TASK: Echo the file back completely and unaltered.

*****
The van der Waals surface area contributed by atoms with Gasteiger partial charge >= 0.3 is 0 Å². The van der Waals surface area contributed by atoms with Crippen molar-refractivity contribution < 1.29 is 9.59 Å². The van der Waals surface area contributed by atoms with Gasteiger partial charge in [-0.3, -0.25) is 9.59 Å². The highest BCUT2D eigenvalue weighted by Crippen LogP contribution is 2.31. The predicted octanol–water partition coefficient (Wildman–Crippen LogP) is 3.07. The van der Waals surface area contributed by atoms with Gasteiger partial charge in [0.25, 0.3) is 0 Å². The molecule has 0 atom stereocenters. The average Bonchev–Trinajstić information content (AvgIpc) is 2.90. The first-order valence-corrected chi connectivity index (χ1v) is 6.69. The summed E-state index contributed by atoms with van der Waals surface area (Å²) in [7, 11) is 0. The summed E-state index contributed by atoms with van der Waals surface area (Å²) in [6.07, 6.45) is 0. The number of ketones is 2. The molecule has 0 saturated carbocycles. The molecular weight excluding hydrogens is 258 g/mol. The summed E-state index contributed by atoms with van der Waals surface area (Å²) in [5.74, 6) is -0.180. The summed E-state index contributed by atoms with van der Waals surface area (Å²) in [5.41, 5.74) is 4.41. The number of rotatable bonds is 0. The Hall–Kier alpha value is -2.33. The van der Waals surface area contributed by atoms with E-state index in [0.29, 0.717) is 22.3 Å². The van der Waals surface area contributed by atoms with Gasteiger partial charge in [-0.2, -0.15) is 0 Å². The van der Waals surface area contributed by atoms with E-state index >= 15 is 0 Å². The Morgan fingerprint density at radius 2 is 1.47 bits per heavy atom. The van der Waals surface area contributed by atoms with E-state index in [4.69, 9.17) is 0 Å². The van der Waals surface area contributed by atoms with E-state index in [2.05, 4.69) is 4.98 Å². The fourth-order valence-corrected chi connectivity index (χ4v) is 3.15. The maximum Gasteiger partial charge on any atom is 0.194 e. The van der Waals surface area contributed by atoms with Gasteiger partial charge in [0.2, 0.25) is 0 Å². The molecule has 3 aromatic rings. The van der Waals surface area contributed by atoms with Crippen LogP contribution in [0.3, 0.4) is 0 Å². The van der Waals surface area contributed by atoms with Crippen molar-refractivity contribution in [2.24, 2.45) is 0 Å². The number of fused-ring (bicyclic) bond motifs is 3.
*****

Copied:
The van der Waals surface area contributed by atoms with Gasteiger partial charge >= 0.3 is 0 Å². The van der Waals surface area contributed by atoms with Crippen molar-refractivity contribution < 1.29 is 9.59 Å². The van der Waals surface area contributed by atoms with Gasteiger partial charge in [-0.3, -0.25) is 9.59 Å². The highest BCUT2D eigenvalue weighted by Crippen LogP contribution is 2.31. The predicted octanol–water partition coefficient (Wildman–Crippen LogP) is 3.07. The van der Waals surface area contributed by atoms with Gasteiger partial charge in [0.25, 0.3) is 0 Å². The molecule has 0 atom stereocenters. The average Bonchev–Trinajstić information content (AvgIpc) is 2.90. The first-order valence-corrected chi connectivity index (χ1v) is 6.69. The summed E-state index contributed by atoms with van der Waals surface area (Å²) in [7, 11) is 0. The summed E-state index contributed by atoms with van der Waals surface area (Å²) in [6.07, 6.45) is 0. The number of ketones is 2. The molecule has 0 saturated carbocycles. The molecular weight excluding hydrogens is 258 g/mol. The summed E-state index contributed by atoms with van der Waals surface area (Å²) in [5.74, 6) is -0.180. The summed E-state index contributed by atoms with van der Waals surface area (Å²) in [5.41, 5.74) is 4.41. The number of rotatable bonds is 0. The Hall–Kier alpha value is -2.33. The van der Waals surface area contributed by atoms with E-state index in [0.29, 0.717) is 22.3 Å². The van der Waals surface area contributed by atoms with Gasteiger partial charge in [-0.2, -0.15) is 0 Å². The van der Waals surface area contributed by atoms with E-state index >= 15 is 0 Å². The Morgan fingerprint density at radius 2 is 1.47 bits per heavy atom. The van der Waals surface area contributed by atoms with E-state index in [4.69, 9.17) is 0 Å². The van der Waals surface area contributed by atoms with E-state index in [2.05, 4.69) is 4.98 Å². The fourth-order valence-corrected chi connectivity index (χ4v) is 3.15. The maximum Gasteiger partial charge on any atom is 0.194 e. The van der Waals surface area contributed by atoms with Gasteiger partial charge in [0.2, 0.25) is 0 Å². The molecule has 3 aromatic rings. The van der Waals surface area contributed by atoms with Crippen LogP contribution in [0.3, 0.4) is 0 Å². The van der Waals surface area contributed by atoms with Crippen molar-refractivity contribution in [2.24, 2.45) is 0 Å². The number of fused-ring (bicyclic) bond motifs is 3.